The COVID-19 fatalities extend beyond the virus itself.
When I woke up yesterday, I found out that an ER doctor in New York City ended her life by suicide. Dr. Lorna Breen was 49 and was the medical director of the emergency department at New York Presbyterian-Allen Hospital. This brave woman contracted COVID-19 on the job, and when the hospital ultimately sent her home, her family brought her home to Charlottesville, Virginia.
It was there that she made her forever decision.
Her grieving father told the New York Times that she tried to do her job, and it killed her.
Think about that. It’s unbelievably sad.
To all of the front-line workers – doctors, nurses, first-responders, food service workers, truckers – everybody: It’s tough being considered a hero today because being a hero comes with a great deal of responsibility. As anxiety increases with the coronavirus pandemic, you want to continue serving people and saving lives…
But one of the things that we most often forget in our desire and our compassion and empathy to want to help and serve people – is that we forget to take care of ourselves.
Listen: You matter.
The situation that we are all in is traumatic. It is filled with a lot of anxiety and stress and the uncertainty of the world – but especially if you are one of these front-line workers that has to serve in the face of COVID-19.
You are still fortunate to have a job, but having this job can be extremely stressful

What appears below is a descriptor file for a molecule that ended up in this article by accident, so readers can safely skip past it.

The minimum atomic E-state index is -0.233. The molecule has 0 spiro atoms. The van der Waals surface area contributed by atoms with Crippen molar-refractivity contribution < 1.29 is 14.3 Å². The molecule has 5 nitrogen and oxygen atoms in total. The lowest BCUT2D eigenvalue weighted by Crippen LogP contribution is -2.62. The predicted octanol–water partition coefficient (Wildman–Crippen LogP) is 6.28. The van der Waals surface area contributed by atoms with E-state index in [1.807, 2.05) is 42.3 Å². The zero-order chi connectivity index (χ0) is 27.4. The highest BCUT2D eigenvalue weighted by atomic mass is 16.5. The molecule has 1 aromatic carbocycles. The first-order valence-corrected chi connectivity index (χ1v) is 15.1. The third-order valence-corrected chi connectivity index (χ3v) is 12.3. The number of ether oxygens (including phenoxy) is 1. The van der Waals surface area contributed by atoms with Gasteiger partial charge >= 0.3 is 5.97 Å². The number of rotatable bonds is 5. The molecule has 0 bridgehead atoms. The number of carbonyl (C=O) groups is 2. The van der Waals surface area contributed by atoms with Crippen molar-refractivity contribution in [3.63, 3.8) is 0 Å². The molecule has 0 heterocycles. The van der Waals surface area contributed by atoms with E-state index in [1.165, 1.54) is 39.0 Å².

Remember: You can’t pour from an empty pitcher. It’s crucial that you have a daily routine in place, a structured lifestyle. The first order of business must be self-care. This could be anything from healthy eating, exercise, meditation, yoga or time in prayer. Whatever self-care looks like for you, now is the time to make sure you are setting time aside for this.
If you are not taking care of yourself, how can you take care of others? The best you isn’t showing up.
I have a niece who is a front-line worker in New York City. She sees the heartbreak of COVID-19 on a daily basis. I have friends here in the Myrtle Beach area who are nurses – and I applaud you all. I am so thankful to have people like you in my life, but one of the things that really sends up red flags is when you negate your thoughts and feelings with a statement like, “I’ll take care of me later. I’ve got to show up and do this now.”
NO! You have got to take care of yourself more now while you are taking care of others.
My intention is to be careful here, and I do not want to come across as insensitive.
You can be compassionate. You can be empathetic. But you cannot carry the darkness. Love people and serve others, absolutely – but you have got to take care of yourself first. This is so important.
God bless each and every one of you. I love you, and I hope you are well and staying safe.
About Jeff Yalden
Jeff Yalden is renowned for his work as a youth motivational speaker and teen mental health and suicide prevention expert. For three decades, Jeff has given his life to students, teachers, counselors, parents, and the mental health community.
For more about Jeff Yalden, click HERE.
Check out Jeff’s book: Teen Suicide: The “Why” Behind America’s Suicide Epidemic